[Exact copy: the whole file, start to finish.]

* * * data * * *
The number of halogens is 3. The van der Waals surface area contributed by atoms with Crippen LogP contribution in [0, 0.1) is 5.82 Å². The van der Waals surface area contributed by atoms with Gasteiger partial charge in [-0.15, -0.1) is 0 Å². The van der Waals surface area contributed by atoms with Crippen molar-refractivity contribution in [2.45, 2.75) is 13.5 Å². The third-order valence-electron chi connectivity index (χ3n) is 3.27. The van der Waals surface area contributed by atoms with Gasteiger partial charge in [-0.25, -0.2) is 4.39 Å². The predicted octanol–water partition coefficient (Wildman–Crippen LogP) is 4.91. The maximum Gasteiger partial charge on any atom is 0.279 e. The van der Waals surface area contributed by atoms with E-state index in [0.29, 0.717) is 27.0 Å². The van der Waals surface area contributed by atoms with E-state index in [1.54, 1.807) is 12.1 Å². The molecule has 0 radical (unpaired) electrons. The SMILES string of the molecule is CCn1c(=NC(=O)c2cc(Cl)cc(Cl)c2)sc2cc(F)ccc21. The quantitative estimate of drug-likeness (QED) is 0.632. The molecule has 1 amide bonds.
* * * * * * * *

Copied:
The number of halogens is 3. The van der Waals surface area contributed by atoms with Crippen LogP contribution in [0, 0.1) is 5.82 Å². The van der Waals surface area contributed by atoms with Gasteiger partial charge in [-0.15, -0.1) is 0 Å². The van der Waals surface area contributed by atoms with Crippen molar-refractivity contribution in [2.45, 2.75) is 13.5 Å². The third-order valence-electron chi connectivity index (χ3n) is 3.27. The van der Waals surface area contributed by atoms with Gasteiger partial charge in [-0.25, -0.2) is 4.39 Å². The predicted octanol–water partition coefficient (Wildman–Crippen LogP) is 4.91. The maximum Gasteiger partial charge on any atom is 0.279 e. The van der Waals surface area contributed by atoms with E-state index in [0.29, 0.717) is 27.0 Å². The van der Waals surface area contributed by atoms with E-state index in [1.54, 1.807) is 12.1 Å². The molecule has 0 radical (unpaired) electrons. The SMILES string of the molecule is CCn1c(=NC(=O)c2cc(Cl)cc(Cl)c2)sc2cc(F)ccc21. The quantitative estimate of drug-likeness (QED) is 0.632. The molecule has 1 amide bonds.